TD: I just think that if you want to do well in Kona, you’ve got to focus on Kona. That’s all there is to it. If you look at every past winner, they focused on Kona. You’re not getting somebody who’s coming in who’s like: I’ve raced a ton this year, and I’m just going to go into Kona and win it. [Luc] Van Lierde was the rarity where he raced building up to Kona. But I think to do well there, you have to focus solely on Kona.
TO: It’s going to be interesting. Take Andy Potts – he didn’t focus on it, and granted he was on the podium, he had two good races – top 10’s – but then last year he was 21st and he did put all his marbles in one basket.
TD: Yeah but what’s your goal – top 10, or winning it? I mean that’s the big difference; there’s a huge difference between a top 10 and winning. You can’t even pay for your trip unless you’re top three or four, seriously! And to have it have an impact. That was the thing for me; it was easy for me to just put everything aside. With my sponsors, I just had to sit down and talk with them and just say, “Look, if I win this race, or do well with a top three in Kona, it means everything.” Compared to a couple of 70.3 wins or placings elsewhere. Everybody forgets about everything except for Kona. It’s funny, I mean there are guys who are professional triathletes and they’re just racing for paychecks. For me it was always, I want a world title. I could care less about the money. And that was what I think made it easy for me, was setting that aside, and just wanting to be the best out there on that given day. I was still living paycheck to paycheck for a long time. You just forget about it. I would watch Pete Reid, and how he was just driven – driven to win, not just earn a living.
TO: What was your race schedule like when you were at the top of your game in Kona?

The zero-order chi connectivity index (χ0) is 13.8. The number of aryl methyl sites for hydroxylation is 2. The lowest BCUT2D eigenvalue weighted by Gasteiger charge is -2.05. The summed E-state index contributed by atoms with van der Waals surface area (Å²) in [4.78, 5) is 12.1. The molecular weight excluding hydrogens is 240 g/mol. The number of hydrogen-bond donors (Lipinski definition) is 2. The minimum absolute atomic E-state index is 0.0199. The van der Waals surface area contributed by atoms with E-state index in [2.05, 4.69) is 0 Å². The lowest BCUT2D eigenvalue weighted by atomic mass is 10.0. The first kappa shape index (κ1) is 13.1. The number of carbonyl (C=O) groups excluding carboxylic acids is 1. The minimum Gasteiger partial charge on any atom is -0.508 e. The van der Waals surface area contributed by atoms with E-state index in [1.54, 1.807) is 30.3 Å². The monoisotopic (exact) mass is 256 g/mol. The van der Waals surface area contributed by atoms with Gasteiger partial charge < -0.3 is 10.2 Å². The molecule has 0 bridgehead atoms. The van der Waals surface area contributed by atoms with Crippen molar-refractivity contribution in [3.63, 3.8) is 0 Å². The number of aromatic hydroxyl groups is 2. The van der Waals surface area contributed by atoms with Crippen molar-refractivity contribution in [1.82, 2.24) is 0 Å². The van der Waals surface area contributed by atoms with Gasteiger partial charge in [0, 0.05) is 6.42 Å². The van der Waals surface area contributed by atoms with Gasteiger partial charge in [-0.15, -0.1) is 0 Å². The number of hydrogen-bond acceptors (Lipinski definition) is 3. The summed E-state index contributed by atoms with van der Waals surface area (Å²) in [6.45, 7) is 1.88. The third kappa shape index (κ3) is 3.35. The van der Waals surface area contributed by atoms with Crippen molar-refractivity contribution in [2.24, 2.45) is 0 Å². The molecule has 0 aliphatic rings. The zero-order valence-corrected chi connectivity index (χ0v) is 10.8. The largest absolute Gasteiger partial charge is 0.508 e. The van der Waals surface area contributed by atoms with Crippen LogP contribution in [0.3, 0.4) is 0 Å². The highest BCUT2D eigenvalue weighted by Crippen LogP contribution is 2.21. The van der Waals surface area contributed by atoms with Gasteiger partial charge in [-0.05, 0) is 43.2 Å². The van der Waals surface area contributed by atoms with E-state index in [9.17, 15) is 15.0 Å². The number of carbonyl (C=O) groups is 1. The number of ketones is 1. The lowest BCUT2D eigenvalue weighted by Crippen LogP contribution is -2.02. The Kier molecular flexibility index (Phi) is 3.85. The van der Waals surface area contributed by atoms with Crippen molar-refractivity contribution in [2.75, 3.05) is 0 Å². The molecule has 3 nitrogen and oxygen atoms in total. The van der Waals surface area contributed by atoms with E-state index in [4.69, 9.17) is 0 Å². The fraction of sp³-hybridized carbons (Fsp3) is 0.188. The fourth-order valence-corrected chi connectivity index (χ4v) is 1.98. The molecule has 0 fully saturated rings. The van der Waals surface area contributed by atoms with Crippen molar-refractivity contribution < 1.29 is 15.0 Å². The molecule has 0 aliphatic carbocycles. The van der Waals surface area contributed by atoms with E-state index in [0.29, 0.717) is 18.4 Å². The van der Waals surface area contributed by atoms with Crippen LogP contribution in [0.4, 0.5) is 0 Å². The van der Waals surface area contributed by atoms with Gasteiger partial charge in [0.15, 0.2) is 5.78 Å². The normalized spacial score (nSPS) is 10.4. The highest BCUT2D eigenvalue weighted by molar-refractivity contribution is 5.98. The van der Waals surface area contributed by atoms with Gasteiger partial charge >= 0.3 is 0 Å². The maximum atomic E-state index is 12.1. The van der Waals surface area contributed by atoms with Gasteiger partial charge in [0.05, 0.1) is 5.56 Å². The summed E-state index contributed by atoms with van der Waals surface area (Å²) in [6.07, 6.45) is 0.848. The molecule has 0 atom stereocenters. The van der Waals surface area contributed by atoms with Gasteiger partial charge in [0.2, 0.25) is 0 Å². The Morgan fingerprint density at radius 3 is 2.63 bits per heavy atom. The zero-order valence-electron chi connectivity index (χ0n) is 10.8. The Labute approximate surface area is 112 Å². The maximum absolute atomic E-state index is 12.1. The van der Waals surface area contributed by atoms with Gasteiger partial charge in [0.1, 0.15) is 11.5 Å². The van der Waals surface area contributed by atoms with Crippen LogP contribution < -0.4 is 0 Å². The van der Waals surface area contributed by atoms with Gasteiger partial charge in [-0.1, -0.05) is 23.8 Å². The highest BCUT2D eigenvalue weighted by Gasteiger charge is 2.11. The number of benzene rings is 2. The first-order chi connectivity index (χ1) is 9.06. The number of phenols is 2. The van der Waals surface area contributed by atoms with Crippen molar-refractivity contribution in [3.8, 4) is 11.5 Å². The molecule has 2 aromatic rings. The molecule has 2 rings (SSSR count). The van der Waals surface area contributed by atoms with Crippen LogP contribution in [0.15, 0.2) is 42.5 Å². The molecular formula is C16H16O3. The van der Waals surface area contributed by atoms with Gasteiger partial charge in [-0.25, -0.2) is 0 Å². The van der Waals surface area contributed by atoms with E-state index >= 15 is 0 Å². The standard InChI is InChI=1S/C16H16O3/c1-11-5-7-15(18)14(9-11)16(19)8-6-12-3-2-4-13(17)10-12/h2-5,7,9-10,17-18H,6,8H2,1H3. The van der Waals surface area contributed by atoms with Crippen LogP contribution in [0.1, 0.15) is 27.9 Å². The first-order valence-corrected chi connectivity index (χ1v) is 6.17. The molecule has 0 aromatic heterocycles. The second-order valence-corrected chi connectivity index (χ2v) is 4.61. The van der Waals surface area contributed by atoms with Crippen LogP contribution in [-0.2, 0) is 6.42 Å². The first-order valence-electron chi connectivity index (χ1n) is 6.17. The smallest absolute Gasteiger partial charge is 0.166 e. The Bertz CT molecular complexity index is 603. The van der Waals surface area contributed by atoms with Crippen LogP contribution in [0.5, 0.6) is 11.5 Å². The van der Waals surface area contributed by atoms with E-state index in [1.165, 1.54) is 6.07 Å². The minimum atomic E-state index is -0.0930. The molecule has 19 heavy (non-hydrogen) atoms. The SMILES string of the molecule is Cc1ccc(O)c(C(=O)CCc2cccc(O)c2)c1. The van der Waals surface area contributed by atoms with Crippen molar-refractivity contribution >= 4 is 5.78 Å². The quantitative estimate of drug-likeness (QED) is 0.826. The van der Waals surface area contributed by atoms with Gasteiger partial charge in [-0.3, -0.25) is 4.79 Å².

TD: I liked to do an early ironman. It was so different when I was winning, because the 70.3 series did not exist. There were a couple half ironman’s – there was Wildflower, there was St. Croix, but you know that was it. And they were not a series, so it wasn’t a complete breakdown of the body. I mean how many 70.3 guys are doing Kona at the end of the year? It’s shocking to me. I don’t think they realize how much it takes out of you. It’s exponential with how many you do. So I would do an early ironman and then recover for a month, month and a half, two months, and retrain and do short course stuff until I started my build for Kona. And that was it.
TO: So spring, or what?
TD: Yeah, New Zealand or Australia. Or when California was an ironman and it was in May. May would be the latest that I would do an ironman. That’s why I liked your choice of Texas. For me, I did the mid-summer one a couple times. I got second in Austria and then second in Kona, but I felt terrible in Kona. My training wasn’t good. Looking back it was a nutrition thing. I feel like I could have won that race but I missed a couple calories here and there. Leading up to it I wasn’t that confident, and I think it had a lot to do with doing a mid-summer ironman. And then the second year I won I didn’t do an ironman, I just raced some short stuff and some half’s and put everything into Kona. I knew what I needed to do for that and it worked out well.
TO: I know Crowie and Rinny, they like that strategy too, of not having to do an ironman.